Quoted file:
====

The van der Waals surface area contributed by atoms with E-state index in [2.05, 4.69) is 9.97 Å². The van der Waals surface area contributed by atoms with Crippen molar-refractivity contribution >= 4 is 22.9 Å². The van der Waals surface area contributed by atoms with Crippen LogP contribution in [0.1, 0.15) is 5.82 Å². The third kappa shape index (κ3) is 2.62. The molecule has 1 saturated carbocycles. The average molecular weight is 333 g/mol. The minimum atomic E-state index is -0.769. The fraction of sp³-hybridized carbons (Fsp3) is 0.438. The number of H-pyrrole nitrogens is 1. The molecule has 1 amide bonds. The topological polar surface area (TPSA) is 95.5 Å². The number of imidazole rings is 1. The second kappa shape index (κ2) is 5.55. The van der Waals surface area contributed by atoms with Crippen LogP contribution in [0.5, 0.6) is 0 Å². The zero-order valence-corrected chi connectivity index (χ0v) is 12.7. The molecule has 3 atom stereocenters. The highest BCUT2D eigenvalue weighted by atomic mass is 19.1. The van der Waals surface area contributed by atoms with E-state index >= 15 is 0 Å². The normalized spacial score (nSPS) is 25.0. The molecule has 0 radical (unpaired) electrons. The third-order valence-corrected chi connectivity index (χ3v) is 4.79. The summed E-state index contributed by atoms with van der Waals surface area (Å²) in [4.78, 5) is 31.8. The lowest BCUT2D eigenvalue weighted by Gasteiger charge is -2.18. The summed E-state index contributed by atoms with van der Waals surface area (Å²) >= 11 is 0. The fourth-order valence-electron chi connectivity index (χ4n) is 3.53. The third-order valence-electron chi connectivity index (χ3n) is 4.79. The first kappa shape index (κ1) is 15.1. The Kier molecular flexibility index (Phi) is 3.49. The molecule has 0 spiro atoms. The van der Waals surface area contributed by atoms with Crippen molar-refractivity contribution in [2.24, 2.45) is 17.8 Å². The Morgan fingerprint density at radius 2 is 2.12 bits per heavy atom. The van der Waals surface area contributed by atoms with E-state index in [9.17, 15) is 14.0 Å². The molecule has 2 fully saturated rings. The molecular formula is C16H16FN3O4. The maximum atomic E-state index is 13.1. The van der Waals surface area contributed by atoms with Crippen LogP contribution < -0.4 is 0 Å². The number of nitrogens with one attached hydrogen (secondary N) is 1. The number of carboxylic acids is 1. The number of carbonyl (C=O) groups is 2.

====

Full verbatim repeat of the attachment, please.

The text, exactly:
The van der Waals surface area contributed by atoms with E-state index in [2.05, 4.69) is 9.97 Å². The van der Waals surface area contributed by atoms with Crippen molar-refractivity contribution >= 4 is 22.9 Å². The van der Waals surface area contributed by atoms with Crippen LogP contribution in [0.1, 0.15) is 5.82 Å². The third kappa shape index (κ3) is 2.62. The molecule has 1 saturated carbocycles. The average molecular weight is 333 g/mol. The minimum atomic E-state index is -0.769. The fraction of sp³-hybridized carbons (Fsp3) is 0.438. The number of H-pyrrole nitrogens is 1. The molecule has 1 amide bonds. The topological polar surface area (TPSA) is 95.5 Å². The number of imidazole rings is 1. The second kappa shape index (κ2) is 5.55. The van der Waals surface area contributed by atoms with Crippen LogP contribution in [0.5, 0.6) is 0 Å². The zero-order valence-corrected chi connectivity index (χ0v) is 12.7. The molecule has 3 atom stereocenters. The highest BCUT2D eigenvalue weighted by atomic mass is 19.1. The van der Waals surface area contributed by atoms with E-state index >= 15 is 0 Å². The normalized spacial score (nSPS) is 25.0. The molecule has 0 radical (unpaired) electrons. The third-order valence-corrected chi connectivity index (χ3v) is 4.79. The summed E-state index contributed by atoms with van der Waals surface area (Å²) in [4.78, 5) is 31.8. The lowest BCUT2D eigenvalue weighted by Gasteiger charge is -2.18. The summed E-state index contributed by atoms with van der Waals surface area (Å²) >= 11 is 0. The fourth-order valence-electron chi connectivity index (χ4n) is 3.53. The third-order valence-electron chi connectivity index (χ3n) is 4.79. The first kappa shape index (κ1) is 15.1. The Kier molecular flexibility index (Phi) is 3.49. The molecule has 0 spiro atoms. The van der Waals surface area contributed by atoms with Crippen molar-refractivity contribution in [2.24, 2.45) is 17.8 Å². The Morgan fingerprint density at radius 2 is 2.12 bits per heavy atom. The van der Waals surface area contributed by atoms with E-state index in [9.17, 15) is 14.0 Å². The molecule has 2 fully saturated rings. The molecular formula is C16H16FN3O4. The maximum atomic E-state index is 13.1. The van der Waals surface area contributed by atoms with Crippen LogP contribution < -0.4 is 0 Å². The number of nitrogens with one attached hydrogen (secondary N) is 1. The number of carboxylic acids is 1. The number of carbonyl (C=O) groups is 2.